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The Definitive Blueprint for a Successful Washington Nationals Offseason

Michael NargiSenior Analyst IOctober 11, 2016

The Definitive Blueprint for a Successful Washington Nationals Offseason

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    Greg Fiume/Getty Images

    The Washington Nationals will look to put pieces together this offseason in pursuit of a World Series title in 2014. 

    The changes that need to happen in D.C. going in to next season will not happen overnight and may not even be resolved in the offseason, but the Nats are going to certainly try to make things happen.

    There are many different ways to create a team that can make it to the World Series, from acquisitions made in the offseason, adapting to changes or even learning the vision of a new manager, but the Nationals are looking for that one blueprint that makes their vision a reality.

Solidify the Starting Rotation

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    Al Messerschmidt/Getty Images

    Washington needs to round out the back end of the rotation, and it does not appear Dan Haren will be the option. 

    The Nationals should go after an established pitcher who will be able to be a consistent part of their rotation. A starter such as Matt Garza fits the mold for the Nationals, as long as he can remain healthy.

    Garza is a free agent, and his history in the AL East has proven that he can pitch in high-leverage situations and against top-notch teams. Garza continued to have success in the National League in the time he spent with the Chicago Cubs.

    If the Nats want to become a deeper, stronger team, they need to begin with rounding out their rotation.

Transition Ryan Zimmerman to First Base

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    Mike Stobe/Getty Images

    Ryan Zimmerman is clearly uncomfortable throwing the ball from third base, despite his fantastic ability to get to the ball and make the spectacular play. His shoulder issues have to be on the forefront of the Nationals' minds as Zimmerman ages, but a transition to first base could help protect Zimmerman.

    It appears to be the perfect time to move Zimmerman over, with the rising success of natural third baseman Anthony Rendon. Rendon will be able to assume the responsibilities at third and allow Zimmerman to have a break at first base.

    The move would also set up the departure of a part of the Nationals team, a move that should also be in the Nats' blueprints this offseason.

Trade Adam LaRoche

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    Greg Fiume/Getty Images

    That aforementioned move is to find a team that is willing to trade for Adam LaRoche.

    LaRoche's offensive inconsistencies are equivalent to Dan Haren's pitching inconsistencies throughout their careers. They are high-risk, mediocre-reward players who are not worth the investment.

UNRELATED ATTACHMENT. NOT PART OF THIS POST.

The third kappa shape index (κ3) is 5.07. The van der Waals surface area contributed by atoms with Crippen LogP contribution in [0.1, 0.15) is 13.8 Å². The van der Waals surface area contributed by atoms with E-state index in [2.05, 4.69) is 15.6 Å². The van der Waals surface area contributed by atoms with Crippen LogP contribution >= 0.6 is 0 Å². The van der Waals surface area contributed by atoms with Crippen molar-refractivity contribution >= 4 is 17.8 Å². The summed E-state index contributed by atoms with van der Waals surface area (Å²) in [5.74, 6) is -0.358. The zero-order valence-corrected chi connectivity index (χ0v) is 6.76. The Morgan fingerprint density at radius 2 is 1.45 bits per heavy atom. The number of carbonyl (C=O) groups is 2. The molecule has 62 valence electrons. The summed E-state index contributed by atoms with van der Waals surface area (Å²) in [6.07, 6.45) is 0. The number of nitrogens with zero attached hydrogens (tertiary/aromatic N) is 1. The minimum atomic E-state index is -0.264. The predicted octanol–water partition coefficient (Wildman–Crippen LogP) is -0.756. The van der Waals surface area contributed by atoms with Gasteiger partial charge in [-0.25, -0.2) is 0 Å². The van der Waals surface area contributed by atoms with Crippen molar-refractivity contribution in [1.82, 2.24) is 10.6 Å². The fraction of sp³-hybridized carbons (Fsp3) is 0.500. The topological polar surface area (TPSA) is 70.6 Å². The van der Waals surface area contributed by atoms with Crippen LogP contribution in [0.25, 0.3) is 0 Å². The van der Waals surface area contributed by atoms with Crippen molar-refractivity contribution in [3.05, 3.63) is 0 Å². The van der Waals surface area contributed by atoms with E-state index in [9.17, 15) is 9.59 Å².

Unfortunately, the Nationals have LaRoche under contract through another year, but if they can find a team that is desperate for a power-hitting first baseman, they might be able to get a deal done. 

    LaRoche has hit at least 20 home runs in eight of his past nine seasons; however, his offense comes in streaks. Streaks and slumps are not something the Nationals can rely on or be hindered by this season. 

Prepare to Take the Reins off of Strasburg

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    Justin K. Aller/Getty Images

    Stephen Strasburg must prepare himself for a full season in 2014, a season when he could pitch more than 220 innings.

    The organization as a whole must be willing, ready and unafraid to let their ace be their ace.

    Last season, his innings were limited by a stint on the DL, which allowed him to peak at 183 innings. 2014 has to be the year Strasburg is physically ready to pitch, and as long as he avoids the fluke injuries, the organization needs to be prepared to let him carry the Nationals during the regular and postseason.

Adapt Matt Williams' Managerial Styles

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    Evan Habeeb-USA TODAY Sports

    The Nats will be facing a challenge going into 2014: baseball life after Davey Johnson. Becoming acquainted with the new manager might be one of the most important challenges presented to the players in D.C. 

    Dan Steinberg of The Washington Post reported on Matt Williams' coaching theories in relation to the old-school versus new-school style involving the sabermetrics approach. 

    Williams envisions himself as a coach who can use both approaches:

    I think I’m in between. I love the old school approach of play the game, let your guys play, give them the freedom to play. Because ultimately they swing the bat, they throw the ball, they catch the ball. Our job as coaches is to give them the information that they can absorb quickly, that means something to them and that can help guide them through that game, that series, that season.

    The Nationals might need to adapt a bit more of the new-school theories this season, but with a team that has great young talent, this should not be a problem. It will certainly take time, however, and becoming familiar with Williams' strategies and expectations might solidify the perfect plan this offseason.

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